The Technomancer is essentially a game full of good ideas that are implemented poorly. Combat, which makes up the bulk of the gameplay, is awkward and not particularly fun. There are three stances you can switch between during combat that also changes your weapon loadout – similar again to The Witcher’s combat. Each stance has its own skill tree, so inevitably you will invest more in one than the other. Attacking enemies is very clunky, and the game does almost nothing to help players learn about dodging, nor help much with enemies telegraphing attacks. Most combat is weirdly hand-to-hand, but the enemies who do have guns will stun-lock and kill you quickly. In fact, combat is incredibly unbalanced against the player, being extremely hard in a fun-killing way. Even from the start, seemingly easy enemies will wipe out your health bar in a few hits. Once the system is learned it starts to be fun, but only just. Outside of combat you’ll mainly be running from one end of the rather large maps to the other doing errands, usually involving combat or asking one question of an NPC. While the maps are filled with detail and have NPCs strolling around them, the experience still feels hollow – and the largeness of the maps feels like a cheap attempt to stretch the game out by making you trek about to complete quests.

Given that The Technomancer was made on a relatively small budget the game’s lack of polish can almost be forgiven, but it’s the little things that let it down. The menu system is a mess with so many layers of menu to navigate through, especially with inventory. Each piece of inventory has its own menu, which then can skip to other party members, but you have to exit out of that for equipping any other item. It feels like half the game involves going back and forth between menus. Quests are handled in a very “gamey” way, in that you’ll be told to find something without actually tell you where it is – but without any context, your map will have the exact location of the objective. Immersion ruined! Visuals in the Technomancer are average (the game was made with a relatively limited budget after all) and are used well to bring the decaying Mars world to life. It lacks the sort of details that make other games feel more “lived-in,” with more effort put into character and enemy design.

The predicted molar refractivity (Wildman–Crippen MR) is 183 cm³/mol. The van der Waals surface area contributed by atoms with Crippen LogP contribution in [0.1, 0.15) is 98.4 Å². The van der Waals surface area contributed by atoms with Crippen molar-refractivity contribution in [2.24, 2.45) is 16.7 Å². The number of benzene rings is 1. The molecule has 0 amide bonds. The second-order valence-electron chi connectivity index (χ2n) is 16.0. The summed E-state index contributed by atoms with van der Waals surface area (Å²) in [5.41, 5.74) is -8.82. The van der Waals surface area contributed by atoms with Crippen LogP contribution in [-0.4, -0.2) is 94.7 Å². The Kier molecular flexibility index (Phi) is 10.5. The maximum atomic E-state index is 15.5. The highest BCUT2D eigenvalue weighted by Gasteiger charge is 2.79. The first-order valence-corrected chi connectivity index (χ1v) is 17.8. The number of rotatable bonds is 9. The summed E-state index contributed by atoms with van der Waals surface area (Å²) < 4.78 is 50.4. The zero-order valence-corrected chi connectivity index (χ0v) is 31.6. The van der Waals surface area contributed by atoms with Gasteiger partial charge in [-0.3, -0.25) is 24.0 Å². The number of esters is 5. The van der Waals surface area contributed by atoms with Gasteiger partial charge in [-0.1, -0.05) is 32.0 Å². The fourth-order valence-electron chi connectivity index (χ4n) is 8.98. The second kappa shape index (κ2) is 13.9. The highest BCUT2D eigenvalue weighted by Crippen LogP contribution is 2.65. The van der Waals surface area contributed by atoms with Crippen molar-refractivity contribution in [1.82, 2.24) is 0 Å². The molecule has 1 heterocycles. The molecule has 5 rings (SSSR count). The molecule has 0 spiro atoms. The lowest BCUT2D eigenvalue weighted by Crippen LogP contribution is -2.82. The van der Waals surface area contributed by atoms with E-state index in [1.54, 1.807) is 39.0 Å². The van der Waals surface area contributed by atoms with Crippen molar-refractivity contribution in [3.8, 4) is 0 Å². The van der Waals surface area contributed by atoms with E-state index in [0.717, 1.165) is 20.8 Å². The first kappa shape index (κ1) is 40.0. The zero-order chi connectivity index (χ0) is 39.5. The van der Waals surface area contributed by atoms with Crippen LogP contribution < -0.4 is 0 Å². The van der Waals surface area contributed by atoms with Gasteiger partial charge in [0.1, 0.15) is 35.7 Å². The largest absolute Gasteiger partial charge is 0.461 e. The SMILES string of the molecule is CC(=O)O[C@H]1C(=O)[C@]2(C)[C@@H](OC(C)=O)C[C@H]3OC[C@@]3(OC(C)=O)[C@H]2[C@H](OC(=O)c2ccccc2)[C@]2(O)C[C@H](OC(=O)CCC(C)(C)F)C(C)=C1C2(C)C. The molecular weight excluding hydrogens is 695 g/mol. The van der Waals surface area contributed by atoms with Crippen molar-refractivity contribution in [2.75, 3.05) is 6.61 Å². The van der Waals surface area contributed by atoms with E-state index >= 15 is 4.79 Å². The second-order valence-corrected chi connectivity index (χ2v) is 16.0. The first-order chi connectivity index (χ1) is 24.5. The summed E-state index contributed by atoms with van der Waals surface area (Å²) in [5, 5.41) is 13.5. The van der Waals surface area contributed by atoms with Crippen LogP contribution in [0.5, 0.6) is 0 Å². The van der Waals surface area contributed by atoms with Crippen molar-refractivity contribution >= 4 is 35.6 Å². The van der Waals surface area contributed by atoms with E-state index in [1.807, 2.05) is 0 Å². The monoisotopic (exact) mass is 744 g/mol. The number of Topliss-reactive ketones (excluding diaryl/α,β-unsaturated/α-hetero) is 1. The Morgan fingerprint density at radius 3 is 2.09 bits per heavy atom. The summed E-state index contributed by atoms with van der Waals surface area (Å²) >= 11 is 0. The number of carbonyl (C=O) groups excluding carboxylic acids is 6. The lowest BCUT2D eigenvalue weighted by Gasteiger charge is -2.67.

Technomancer_Review_Summary

It’s always a shame when a game built on a foundation of good ideas falls over at the execution. The Technomancer is definitely a playable game with interesting concepts, it’s more a matter if you’re committed enough to devote the amount of time and energy the game demands. The plot isn’t engaging enough, the characters are bland, and gameplay is good enough to be functional yet not overly pleasant, but it’s still a playable game. It did spike a nostalgia hit of Knights Of The Old Republic and The Witcher, from which this game takes a good amount of inspiration, but all that did by the end was leave me wishing I had been playing either of those games instead.

Brendan Holben

Brendan Holben

Staff Writer at GameCloud
Practically born with a joystick in his hands, Perth-based writer Brendan has seen the best and worst gaming has to offer. Since picking up his first video game magazine as a kid, he knew this was something he wanted to be part of. His favourite things are making Dark Souls and Far Cry 2 jokes on Twitter, while his greatest shame is never owning a Mario game on his SNES.
Social Media Share:
  •  
  •  
  •  
  •  
You Might Also Like: